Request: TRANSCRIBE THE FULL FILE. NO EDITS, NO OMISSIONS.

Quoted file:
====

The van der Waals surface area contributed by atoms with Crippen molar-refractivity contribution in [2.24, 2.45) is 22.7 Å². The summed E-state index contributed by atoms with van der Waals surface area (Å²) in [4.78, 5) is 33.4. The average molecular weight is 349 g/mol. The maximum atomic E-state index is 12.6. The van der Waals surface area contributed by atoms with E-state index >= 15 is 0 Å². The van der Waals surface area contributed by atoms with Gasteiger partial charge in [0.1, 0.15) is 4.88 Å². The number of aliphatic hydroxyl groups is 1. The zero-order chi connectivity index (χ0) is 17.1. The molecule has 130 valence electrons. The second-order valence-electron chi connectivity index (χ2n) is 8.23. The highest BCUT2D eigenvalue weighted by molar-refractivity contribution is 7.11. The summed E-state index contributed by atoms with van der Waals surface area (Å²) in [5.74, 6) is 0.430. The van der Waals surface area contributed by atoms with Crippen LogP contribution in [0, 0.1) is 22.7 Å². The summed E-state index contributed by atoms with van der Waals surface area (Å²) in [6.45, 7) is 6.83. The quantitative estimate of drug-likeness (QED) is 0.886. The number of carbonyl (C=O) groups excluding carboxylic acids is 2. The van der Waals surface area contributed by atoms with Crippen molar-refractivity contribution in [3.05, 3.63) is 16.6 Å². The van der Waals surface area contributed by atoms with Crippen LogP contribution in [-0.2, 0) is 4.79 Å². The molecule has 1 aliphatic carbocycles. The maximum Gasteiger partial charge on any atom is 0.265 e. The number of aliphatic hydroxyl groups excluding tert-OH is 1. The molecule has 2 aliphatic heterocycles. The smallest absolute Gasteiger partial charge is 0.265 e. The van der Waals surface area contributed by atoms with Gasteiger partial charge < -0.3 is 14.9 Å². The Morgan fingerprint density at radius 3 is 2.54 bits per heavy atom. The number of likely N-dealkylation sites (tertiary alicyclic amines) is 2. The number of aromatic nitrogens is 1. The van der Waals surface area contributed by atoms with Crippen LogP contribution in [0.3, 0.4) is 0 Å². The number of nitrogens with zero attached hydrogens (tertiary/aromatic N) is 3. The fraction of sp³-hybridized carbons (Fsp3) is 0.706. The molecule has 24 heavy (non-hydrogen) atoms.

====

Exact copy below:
The van der Waals surface area contributed by atoms with Crippen molar-refractivity contribution in [2.24, 2.45) is 22.7 Å². The summed E-state index contributed by atoms with van der Waals surface area (Å²) in [4.78, 5) is 33.4. The average molecular weight is 349 g/mol. The maximum atomic E-state index is 12.6. The van der Waals surface area contributed by atoms with E-state index >= 15 is 0 Å². The van der Waals surface area contributed by atoms with Gasteiger partial charge in [0.1, 0.15) is 4.88 Å². The number of aliphatic hydroxyl groups is 1. The zero-order chi connectivity index (χ0) is 17.1. The molecule has 130 valence electrons. The second-order valence-electron chi connectivity index (χ2n) is 8.23. The highest BCUT2D eigenvalue weighted by molar-refractivity contribution is 7.11. The summed E-state index contributed by atoms with van der Waals surface area (Å²) in [5.74, 6) is 0.430. The van der Waals surface area contributed by atoms with Crippen LogP contribution in [0, 0.1) is 22.7 Å². The summed E-state index contributed by atoms with van der Waals surface area (Å²) in [6.45, 7) is 6.83. The quantitative estimate of drug-likeness (QED) is 0.886. The number of carbonyl (C=O) groups excluding carboxylic acids is 2. The van der Waals surface area contributed by atoms with Crippen molar-refractivity contribution in [3.05, 3.63) is 16.6 Å². The van der Waals surface area contributed by atoms with Crippen LogP contribution in [-0.2, 0) is 4.79 Å². The molecule has 1 aliphatic carbocycles. The maximum Gasteiger partial charge on any atom is 0.265 e. The number of aliphatic hydroxyl groups excluding tert-OH is 1. The molecule has 2 aliphatic heterocycles. The smallest absolute Gasteiger partial charge is 0.265 e. The van der Waals surface area contributed by atoms with Gasteiger partial charge < -0.3 is 14.9 Å². The Morgan fingerprint density at radius 3 is 2.54 bits per heavy atom. The number of likely N-dealkylation sites (tertiary alicyclic amines) is 2. The number of aromatic nitrogens is 1. The van der Waals surface area contributed by atoms with Crippen LogP contribution in [0.3, 0.4) is 0 Å². The number of nitrogens with zero attached hydrogens (tertiary/aromatic N) is 3. The fraction of sp³-hybridized carbons (Fsp3) is 0.706. The molecule has 24 heavy (non-hydrogen) atoms.